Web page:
Rates of colorectal cancer (CRC) are increasing in adults younger than age 50 years in both the United States and Europe, according to two recent studies.
In the first study, researchers in the U.S. used the Surveillance, Epidemiology, and End Results (SEER) database to examine trends over time in CRC incidence by stage among adults ages 40 to 49 years. The results were published by JAMA on May 21 as a research letter.
Overall, 29,532 cases of CRC were diagnosed in the study age group from 1975 to 2015. Average annual percentage changes for distant versus localized and regional stages from 1995 to 2015 were 2.9% (95% CI, 2.4% to 3.4%), 1.4% (95% CI, 1.0% to 1.7%), and 1.3% (95% CI, 0.7% to 1.9%), respectively, representing a statistically significant shift in distribution of overall stage.
From 1995 to 2015, the authors found no significant change in the proportion of localized CRC (33.7% to 33.8; P=0.90) and a decrease in the proportion of regional CRC (39.0% to 35.6%; P=0.001, respectively). However, the proportion of distant CRC increased significantly in the same time period (21.7% to 26.6%; P<0.001) and could not be explained by a decrease in unstaged cases, they noted.
The authors concluded that their results indicate increased incidence of CRC in adults ages 40 to 49 years from the 1990s through 2015 and increased diagnosis at later stages. Although the study is limited because it is based on historic staging data from nine geographic areas in the U.S., it points to a real increase in risk, the authors said. “The increasing CRC incidence and shift toward later stage at diagnosis in those aged 40 through 49 years warrant further research into the underlying causes and potential prevention methods, such as earlier screening initiation,” they wrote.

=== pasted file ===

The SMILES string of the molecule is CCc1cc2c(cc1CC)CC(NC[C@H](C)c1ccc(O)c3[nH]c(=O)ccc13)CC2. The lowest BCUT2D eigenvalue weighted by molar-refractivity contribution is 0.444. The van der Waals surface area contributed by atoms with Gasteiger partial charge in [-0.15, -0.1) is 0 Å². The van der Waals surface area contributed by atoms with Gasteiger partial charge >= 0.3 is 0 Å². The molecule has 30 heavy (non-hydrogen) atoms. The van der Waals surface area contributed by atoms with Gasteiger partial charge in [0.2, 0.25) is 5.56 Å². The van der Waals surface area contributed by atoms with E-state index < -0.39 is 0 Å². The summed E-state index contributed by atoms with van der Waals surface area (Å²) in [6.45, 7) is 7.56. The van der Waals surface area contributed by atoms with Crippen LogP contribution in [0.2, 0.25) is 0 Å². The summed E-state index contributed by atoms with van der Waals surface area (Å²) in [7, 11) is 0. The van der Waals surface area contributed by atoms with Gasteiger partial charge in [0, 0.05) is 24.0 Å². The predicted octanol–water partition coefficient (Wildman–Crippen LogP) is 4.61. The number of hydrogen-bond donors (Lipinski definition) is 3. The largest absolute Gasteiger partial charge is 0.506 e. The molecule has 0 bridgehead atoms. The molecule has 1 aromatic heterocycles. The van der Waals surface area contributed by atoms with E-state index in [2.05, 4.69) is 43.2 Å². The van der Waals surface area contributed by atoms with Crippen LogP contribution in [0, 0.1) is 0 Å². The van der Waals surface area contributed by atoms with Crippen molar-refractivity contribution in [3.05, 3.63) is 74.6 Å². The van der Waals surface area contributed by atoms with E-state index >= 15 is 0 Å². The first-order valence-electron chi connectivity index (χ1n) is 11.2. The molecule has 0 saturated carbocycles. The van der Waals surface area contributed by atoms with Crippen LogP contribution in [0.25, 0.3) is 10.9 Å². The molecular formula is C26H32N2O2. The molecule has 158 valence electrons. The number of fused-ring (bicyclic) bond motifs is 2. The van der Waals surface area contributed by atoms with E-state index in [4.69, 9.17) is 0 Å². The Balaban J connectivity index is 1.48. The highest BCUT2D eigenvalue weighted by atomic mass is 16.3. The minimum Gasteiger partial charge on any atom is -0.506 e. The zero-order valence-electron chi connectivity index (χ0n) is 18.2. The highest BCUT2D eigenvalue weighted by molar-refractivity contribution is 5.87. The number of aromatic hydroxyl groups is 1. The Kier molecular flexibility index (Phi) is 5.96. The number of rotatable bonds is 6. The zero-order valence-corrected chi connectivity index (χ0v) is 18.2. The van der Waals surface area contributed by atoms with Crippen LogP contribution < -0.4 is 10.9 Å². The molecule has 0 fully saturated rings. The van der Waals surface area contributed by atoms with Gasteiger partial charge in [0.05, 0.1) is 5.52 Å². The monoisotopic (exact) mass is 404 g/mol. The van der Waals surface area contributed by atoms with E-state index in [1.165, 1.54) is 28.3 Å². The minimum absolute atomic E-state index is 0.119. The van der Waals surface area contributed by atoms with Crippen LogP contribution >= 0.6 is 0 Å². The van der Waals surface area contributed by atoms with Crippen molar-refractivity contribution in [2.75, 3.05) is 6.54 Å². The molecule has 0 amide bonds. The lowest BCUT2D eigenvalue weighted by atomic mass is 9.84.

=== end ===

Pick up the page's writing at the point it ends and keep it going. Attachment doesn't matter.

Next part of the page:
In the second study, researchers in Europe reviewed data from national and regional cancer registries on age-related CRC incidence and mortality between 1990 and 2016. In that time period, 187,918 adults ages 20 to 49 years from 20 European countries were diagnosed with CRC. The study results were published May 16 by Gut.
The researchers found that CRC incidence increased 7.9% per year on average in adults ages 20 to 49 years from 2004 to 2016. Among those ages 30 to 39 years of age, the increase was 4.9% per year from 2005 to 2016, and among those ages 40 to 49 years, the increase was 1.6% per year from 2004 to 2016. Increases began earliest in patients ages 20 to 29 years and began 10 to 20 years later in patients ages 30 to 39 years, consistent with an age-cohort phenomenon, the authors noted.
The researchers pointed out that they did not include data from all countries in the European Union and that not all countries involved in the study could provide data from all regions or for the entire 25-year time frame, among other limitations. However, they concluded that based on their data, CRC incidence is increasing among adults ages 20 to 49 years of age in Europe.
“If this trend continues, screening guidelines may need to be reconsidered,” the researchers wrote. “Until the underlying cause of this trend is clarified, it would be commendable to raise clinicians' awareness and identify factors possibly associated with this trend.”